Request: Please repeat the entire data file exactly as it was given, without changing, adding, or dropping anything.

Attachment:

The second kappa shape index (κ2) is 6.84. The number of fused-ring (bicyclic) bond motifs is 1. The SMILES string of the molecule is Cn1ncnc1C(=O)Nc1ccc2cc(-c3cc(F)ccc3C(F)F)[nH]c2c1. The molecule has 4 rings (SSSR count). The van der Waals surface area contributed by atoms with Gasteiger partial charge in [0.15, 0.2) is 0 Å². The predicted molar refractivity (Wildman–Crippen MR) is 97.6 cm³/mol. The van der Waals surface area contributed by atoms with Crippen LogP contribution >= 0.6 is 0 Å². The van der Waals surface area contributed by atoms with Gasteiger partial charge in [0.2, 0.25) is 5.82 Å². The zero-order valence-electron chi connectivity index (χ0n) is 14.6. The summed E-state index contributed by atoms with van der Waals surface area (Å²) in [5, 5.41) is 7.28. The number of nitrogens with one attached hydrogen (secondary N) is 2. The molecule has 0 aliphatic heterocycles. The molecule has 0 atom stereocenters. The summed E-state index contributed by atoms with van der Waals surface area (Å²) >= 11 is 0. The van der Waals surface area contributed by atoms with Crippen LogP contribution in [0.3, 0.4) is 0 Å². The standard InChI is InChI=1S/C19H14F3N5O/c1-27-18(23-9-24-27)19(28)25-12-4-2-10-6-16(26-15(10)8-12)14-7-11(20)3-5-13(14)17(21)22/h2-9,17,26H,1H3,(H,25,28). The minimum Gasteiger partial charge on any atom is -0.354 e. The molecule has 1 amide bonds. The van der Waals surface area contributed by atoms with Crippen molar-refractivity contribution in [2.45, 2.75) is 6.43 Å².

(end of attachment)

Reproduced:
The second kappa shape index (κ2) is 6.84. The number of fused-ring (bicyclic) bond motifs is 1. The SMILES string of the molecule is Cn1ncnc1C(=O)Nc1ccc2cc(-c3cc(F)ccc3C(F)F)[nH]c2c1. The molecule has 4 rings (SSSR count). The van der Waals surface area contributed by atoms with Gasteiger partial charge in [0.15, 0.2) is 0 Å². The predicted molar refractivity (Wildman–Crippen MR) is 97.6 cm³/mol. The van der Waals surface area contributed by atoms with Crippen LogP contribution >= 0.6 is 0 Å². The van der Waals surface area contributed by atoms with Gasteiger partial charge in [0.2, 0.25) is 5.82 Å². The zero-order valence-electron chi connectivity index (χ0n) is 14.6. The summed E-state index contributed by atoms with van der Waals surface area (Å²) in [5, 5.41) is 7.28. The number of nitrogens with one attached hydrogen (secondary N) is 2. The molecule has 0 aliphatic heterocycles. The molecule has 0 atom stereocenters. The summed E-state index contributed by atoms with van der Waals surface area (Å²) >= 11 is 0. The van der Waals surface area contributed by atoms with Crippen LogP contribution in [0.3, 0.4) is 0 Å². The standard InChI is InChI=1S/C19H14F3N5O/c1-27-18(23-9-24-27)19(28)25-12-4-2-10-6-16(26-15(10)8-12)14-7-11(20)3-5-13(14)17(21)22/h2-9,17,26H,1H3,(H,25,28). The minimum Gasteiger partial charge on any atom is -0.354 e. The molecule has 1 amide bonds. The van der Waals surface area contributed by atoms with Crippen molar-refractivity contribution in [2.45, 2.75) is 6.43 Å².